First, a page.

You Can't Imagine How Much Fun We're Having (Rhymesayers, 2005)
originally published at Dusted Magazine
"The only women that love you are fans and family," Slug muses to himself in "Little Man": "Mom has no choice, but fans leave you randomly." As it turns out, this analysis is not entirely true: since his last remotely good record, 2002's crass but salvageable God Loves Ugly, fans have had perfectly good reason to jump ship. Between the ill-sanded corners of that album and the next year's Seven's Travels, Sean Daley got caught up in a particularly vicious cycle of insufferable solipsism (namely, the more he dwelt on how much he sucked, the more he sucked). Atmosphere's charm has always stemmed from the unique way Slug lets things get to him, but the last few years made him a sort of emo-hop caricature, too "real" for everyone short of that particularly hell-bent breed of Suicide Girl. At least his mom was on board, and so on.
But You Can't Imagine How Much Fun We're Having is better. It's abrasive, but it's more sporting and less persecutory about it. It's not as good as Ugly, but it's not as bad as Travels, and it's a welcome step in the right direction. "Little Man" is by far the highlight – gently self-aware, wryly cynical and thoroughly tasteful. The rest is never that good, but it goes down easier; some of it works pretty well, like the subdued tension of "Say Hey There" or the actually soulful soul sample on "Get Fly," and, more importantly, you spend less time wishing Slug would give it a rest and more time just wishing he were 18 again.
He was at his most powerful when his demons were love and divinity, his least when they were his immediate neuroses. Here they're mostly just life – not life on the road or life after a particularly destructive relationship, just life. Mellowing has made him less petty and more articulate. The freewheeling spirit of 1997's Overcast! and the fierce intelligence of the Lucy Ford EPs are lost, but he's getting older, and he does much better for recognizing that fact than he ever did trying to deny it.
Fun isn't a 180-degree conversion; the angst remains, and tangibly. "Say Hey There" and "Angelface" are about relationship difficulties, but they do their work earnestly without too much purgation; meanwhile "Smart Went Crazy" is about fame and "Little Man" is a poignant meditation on his son, his father, and himself. Sometimes Slug tends toward confrontational nonsense ("Bring me the head of whoever said play fair / I want to sit in my chair and wear a blank stare"), and his choruses, never his strong suit, are prescriptively dumb here. But all the same, this is a rapper you can learn something from, a rapper whose ability to play cleverly with words and rhymes isn't eclipsed by his screamo-ass need for bloodletting.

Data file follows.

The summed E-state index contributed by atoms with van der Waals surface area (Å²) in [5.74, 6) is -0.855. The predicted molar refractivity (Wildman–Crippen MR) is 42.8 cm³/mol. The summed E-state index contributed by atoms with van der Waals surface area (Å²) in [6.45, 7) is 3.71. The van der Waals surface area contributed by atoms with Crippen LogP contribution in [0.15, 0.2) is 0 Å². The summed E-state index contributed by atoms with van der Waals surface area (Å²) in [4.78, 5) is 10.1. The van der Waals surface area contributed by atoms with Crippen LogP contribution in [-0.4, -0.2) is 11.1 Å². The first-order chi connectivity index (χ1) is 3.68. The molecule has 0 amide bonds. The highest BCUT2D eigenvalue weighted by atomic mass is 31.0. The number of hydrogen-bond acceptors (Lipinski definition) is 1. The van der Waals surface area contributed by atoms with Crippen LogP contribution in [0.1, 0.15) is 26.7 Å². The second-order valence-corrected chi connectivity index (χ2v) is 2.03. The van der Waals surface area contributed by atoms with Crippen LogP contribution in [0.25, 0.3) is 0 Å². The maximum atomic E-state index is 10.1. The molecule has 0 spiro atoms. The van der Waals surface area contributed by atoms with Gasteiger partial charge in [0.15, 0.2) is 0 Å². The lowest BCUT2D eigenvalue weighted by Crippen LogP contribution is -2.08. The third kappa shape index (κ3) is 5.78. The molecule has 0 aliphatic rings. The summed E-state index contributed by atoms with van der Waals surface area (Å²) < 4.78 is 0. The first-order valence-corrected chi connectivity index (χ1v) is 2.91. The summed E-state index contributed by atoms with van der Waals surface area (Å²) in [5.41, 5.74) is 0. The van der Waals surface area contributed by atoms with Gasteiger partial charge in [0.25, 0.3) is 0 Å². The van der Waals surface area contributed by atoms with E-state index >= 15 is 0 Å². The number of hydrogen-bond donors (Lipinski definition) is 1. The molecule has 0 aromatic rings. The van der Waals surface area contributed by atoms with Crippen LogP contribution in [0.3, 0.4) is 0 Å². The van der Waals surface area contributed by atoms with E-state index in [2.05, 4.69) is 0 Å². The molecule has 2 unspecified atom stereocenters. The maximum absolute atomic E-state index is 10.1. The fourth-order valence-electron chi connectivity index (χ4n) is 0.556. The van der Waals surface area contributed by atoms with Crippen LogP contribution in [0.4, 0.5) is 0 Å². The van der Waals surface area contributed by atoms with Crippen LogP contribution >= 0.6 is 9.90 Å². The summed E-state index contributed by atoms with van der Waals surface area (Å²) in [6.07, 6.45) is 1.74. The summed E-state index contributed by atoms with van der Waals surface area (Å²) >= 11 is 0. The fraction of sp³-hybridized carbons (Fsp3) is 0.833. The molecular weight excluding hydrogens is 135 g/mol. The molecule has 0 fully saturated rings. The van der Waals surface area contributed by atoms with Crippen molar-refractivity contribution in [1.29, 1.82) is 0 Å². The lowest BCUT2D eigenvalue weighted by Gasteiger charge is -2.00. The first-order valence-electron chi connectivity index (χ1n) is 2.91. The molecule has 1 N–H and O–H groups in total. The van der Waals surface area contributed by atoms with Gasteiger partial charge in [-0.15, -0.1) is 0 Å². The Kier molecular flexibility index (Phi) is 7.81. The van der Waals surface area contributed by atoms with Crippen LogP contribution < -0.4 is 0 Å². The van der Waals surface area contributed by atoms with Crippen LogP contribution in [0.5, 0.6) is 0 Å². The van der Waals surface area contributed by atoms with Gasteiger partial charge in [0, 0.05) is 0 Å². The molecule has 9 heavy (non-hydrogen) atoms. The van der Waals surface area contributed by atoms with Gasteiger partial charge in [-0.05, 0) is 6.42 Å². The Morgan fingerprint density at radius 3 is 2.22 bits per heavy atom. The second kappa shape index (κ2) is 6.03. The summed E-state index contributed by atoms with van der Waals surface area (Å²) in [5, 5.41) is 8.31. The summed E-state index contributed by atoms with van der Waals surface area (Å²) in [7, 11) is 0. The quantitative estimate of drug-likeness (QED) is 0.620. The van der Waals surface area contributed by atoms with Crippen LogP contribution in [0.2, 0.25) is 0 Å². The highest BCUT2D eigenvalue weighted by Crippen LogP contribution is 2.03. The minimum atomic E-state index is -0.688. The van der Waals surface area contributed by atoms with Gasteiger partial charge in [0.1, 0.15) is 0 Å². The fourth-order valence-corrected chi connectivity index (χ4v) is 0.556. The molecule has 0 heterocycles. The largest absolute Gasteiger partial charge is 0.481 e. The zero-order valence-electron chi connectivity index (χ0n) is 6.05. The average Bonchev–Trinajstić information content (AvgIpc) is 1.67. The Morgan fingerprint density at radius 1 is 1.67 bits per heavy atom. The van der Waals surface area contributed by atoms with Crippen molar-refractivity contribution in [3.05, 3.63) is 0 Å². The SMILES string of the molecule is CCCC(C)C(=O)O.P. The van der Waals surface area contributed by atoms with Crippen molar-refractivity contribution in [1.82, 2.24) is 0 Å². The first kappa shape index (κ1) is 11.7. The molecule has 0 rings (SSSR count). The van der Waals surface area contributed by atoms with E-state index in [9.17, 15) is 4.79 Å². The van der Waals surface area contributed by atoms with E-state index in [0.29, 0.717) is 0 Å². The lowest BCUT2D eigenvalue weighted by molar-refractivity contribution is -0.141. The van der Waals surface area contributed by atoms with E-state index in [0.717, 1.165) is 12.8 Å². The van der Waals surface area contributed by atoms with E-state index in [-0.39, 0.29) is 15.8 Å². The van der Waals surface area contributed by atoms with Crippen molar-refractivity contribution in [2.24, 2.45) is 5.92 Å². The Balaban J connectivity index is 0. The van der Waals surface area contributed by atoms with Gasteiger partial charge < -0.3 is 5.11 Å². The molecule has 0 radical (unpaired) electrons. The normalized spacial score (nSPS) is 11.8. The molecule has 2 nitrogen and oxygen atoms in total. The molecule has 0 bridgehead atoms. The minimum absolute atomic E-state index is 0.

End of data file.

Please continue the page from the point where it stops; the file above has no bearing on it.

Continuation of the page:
Still, there's no getting around the fact that this album would sound better if it sounded better. If the rhymes are a great improvement over Seven's Travels, Ant's production is largely stagnant; the beats are loud, clattering, and exhaustingly (and undeservedly) self-referential. There's too much low end, something too intentionally menacing. The constant boom is an interesting counterpoint to the ridiculous BAP of Ant's canonically too-loud snare, but it tends to make for decent hip-hop backing tracks at best, not the urgent sparseness of "Scapegoat" or the wonderful lushness of "The Woman With the Tattooed Hands" (actually, "Pour Me Another" is similar to the latter, but it's much, much too similar). Aside from "Little Man," none of the beats are memorable – which means that none of the songs really are either.
So, You Can't Imagine How Much Fun We're Having is not so much a good record as a good sign. Maybe the moderated self-awareness throughout "Little Man" and in corners elsewhere is the admitting-you-have-a-problem step; maybe Slug will accept that it's time to leave the catharsis to Cage and the shock value to Sage Francis, and settle for giving us the benefit of his aging wisdom. In any case, editorial distance makes Fun a much better record than pessimism would have predicted. If it doesn't live up to its distant predecessors by a long shot, it at least makes it clear that Atmosphere's recent flirtations with suckiness are not irremediable.back